The only reason I don’t want to do Bollywood is because I don’t want to muddle my identity. Someone in the West may listen to my music and think that's what I do," says Grammy Award winner Ricky Kej as he chats to us over coffee at a suburban five-star. "It’s not like Bollywood where they know that if Rahman does an item song, it’s just for that movie. For example, in San Francisco, they know of Jai Ho, and then, they know a Ravi Shankar. I want to be known like that. Identity is everything."
Everyone in the West knows of Kej for sure. The 34-year-old Punjabi-Marwari musician, who now divides his time between Bengaluru and Manhattan, had already released 14 world music albums before his 2015 album, Winds of Samsara (a collaboration with South African flautist Wouter Kellerman) won the Grammy for Best New Age album. And, suddenly, India knew him too. His next, Shanti Samsara — World Music for Environmental Consciousness — was released in November by Prime Minister Narendra Modi. The album celebrated nature through different cultures — nearly 300 musicians collaborated and the big names included Amitabh Bachchan, Grammy-winning Soweto Gospel Choir, ‘singing nun’ Ani Choying Drolma.
This August, he plans to release the second edition of Shanti Samsara, with seven additional tracks. It features, among others, Patti Austin, an American R&B singer who sang with Michael Jackson on Off The Wall and singers from Yanni’s orchestra.
And the sound? Well, it’s more from his New Age and World Music kitty. "The difference between the two is slight. New Age is more meditative and less groove, high on emotion and low on melody. World Music is music from all over the world, usually folk music, which could be groovy, soft, uptemp, downtemp. The main thing is when you hear it, you should feel the world is one," he says. Kej’s music is what most Indians first got familiar with in the ’90s with albums like Buddha Bar, which Kej was also a part of. "Yes, that album got us noticed. But it’s really Pandit Ravi Shankar who I hold responsible for making sure I exist. He has put Indian music on the map," he says. As has Kej now. After his Grammy win, he is on a mission to spread awareness about climate change and conservation. Before the August release, Kej will release a documentary and a few videos. The documentary deals with Kiribati, a little island in the South Pacific that will go completely under water in the next 20 years due to rising water levels. The video talks of the effects of urbanisation on elephants. "People knew me before the Grammy, especially in America. But after the Grammy, a lot more people take me seriously and are listening to what I have to say, especially in India, where you need some kind of international acclaim to be noticed."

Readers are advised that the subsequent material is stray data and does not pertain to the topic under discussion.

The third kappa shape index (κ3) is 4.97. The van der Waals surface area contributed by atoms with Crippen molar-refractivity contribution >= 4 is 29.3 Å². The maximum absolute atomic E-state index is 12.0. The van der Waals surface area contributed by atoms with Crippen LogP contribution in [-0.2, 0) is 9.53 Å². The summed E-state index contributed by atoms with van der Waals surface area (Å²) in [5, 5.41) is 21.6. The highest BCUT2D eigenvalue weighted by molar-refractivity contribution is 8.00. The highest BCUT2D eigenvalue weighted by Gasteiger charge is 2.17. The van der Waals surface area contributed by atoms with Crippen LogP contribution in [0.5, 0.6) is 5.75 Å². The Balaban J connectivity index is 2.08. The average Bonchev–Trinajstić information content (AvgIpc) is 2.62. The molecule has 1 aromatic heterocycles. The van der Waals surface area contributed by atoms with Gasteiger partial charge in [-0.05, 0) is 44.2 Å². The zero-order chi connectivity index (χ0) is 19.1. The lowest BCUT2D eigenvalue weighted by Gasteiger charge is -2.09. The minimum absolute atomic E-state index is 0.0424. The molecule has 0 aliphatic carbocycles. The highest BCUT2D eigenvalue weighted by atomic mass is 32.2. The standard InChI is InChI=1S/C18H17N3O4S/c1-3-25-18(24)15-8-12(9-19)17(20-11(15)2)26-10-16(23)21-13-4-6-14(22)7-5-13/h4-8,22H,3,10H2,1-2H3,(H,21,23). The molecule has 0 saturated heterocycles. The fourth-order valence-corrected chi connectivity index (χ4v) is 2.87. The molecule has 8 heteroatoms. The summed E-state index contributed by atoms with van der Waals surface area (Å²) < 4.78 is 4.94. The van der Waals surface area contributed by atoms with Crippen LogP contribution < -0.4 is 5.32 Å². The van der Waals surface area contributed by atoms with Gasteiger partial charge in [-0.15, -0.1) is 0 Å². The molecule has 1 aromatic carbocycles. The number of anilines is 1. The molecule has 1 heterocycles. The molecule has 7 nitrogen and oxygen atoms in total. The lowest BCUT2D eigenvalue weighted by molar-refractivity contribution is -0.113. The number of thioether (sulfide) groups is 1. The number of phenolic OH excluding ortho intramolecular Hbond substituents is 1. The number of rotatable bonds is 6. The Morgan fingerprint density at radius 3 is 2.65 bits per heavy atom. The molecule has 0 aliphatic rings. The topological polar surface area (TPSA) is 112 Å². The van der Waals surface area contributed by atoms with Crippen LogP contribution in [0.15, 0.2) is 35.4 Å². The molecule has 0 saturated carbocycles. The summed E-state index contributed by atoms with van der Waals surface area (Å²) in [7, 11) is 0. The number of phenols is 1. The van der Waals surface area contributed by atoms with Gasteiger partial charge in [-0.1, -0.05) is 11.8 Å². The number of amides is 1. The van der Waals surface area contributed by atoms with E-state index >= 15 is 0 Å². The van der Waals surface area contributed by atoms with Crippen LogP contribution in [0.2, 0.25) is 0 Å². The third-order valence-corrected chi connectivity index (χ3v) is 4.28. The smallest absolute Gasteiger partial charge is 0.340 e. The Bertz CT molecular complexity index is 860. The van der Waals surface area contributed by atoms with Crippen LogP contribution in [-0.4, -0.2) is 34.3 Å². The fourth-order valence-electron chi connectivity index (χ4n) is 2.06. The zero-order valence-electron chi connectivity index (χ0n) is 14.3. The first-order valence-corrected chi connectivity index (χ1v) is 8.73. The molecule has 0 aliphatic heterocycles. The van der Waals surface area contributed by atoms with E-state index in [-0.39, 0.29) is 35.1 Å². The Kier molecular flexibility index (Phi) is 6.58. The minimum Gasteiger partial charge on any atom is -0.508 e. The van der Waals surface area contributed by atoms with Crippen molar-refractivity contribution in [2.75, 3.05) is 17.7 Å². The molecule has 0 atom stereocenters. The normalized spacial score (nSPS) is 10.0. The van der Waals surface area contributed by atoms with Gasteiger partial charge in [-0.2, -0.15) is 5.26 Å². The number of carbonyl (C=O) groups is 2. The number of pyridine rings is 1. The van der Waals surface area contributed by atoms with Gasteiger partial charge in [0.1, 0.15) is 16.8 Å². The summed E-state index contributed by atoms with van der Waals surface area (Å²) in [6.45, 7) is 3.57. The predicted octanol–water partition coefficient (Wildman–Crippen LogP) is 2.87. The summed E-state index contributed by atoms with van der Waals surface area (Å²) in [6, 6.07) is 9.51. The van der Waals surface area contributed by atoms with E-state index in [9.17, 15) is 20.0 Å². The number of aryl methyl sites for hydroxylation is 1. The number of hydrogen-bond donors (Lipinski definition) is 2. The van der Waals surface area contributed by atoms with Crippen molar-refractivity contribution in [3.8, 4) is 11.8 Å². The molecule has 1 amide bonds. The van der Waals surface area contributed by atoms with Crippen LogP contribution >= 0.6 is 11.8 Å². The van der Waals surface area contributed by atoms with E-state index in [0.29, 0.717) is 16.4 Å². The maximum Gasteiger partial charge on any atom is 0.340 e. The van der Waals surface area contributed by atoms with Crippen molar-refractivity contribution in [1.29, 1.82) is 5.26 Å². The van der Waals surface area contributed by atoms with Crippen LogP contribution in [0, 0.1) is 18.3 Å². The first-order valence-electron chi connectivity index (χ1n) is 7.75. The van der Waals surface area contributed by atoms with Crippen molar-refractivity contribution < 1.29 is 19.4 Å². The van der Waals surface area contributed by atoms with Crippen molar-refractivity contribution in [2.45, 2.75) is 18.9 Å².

Kej realises that he could only do all of this as he is obsessed with music but also knows that he gave up a lot for it. "I trained to be a dentist because that was a condition my parents laid down for letting me pursue music. For Indians, giving up a proper job is a big thing." But maybe, living your dream and trying to change the world is an even bigger one? "Yes! I never wanted to do pop because that kind of music always has a set parameter of what needs to be done. I wanted to make music that said something. if it doesn’t, there is no use."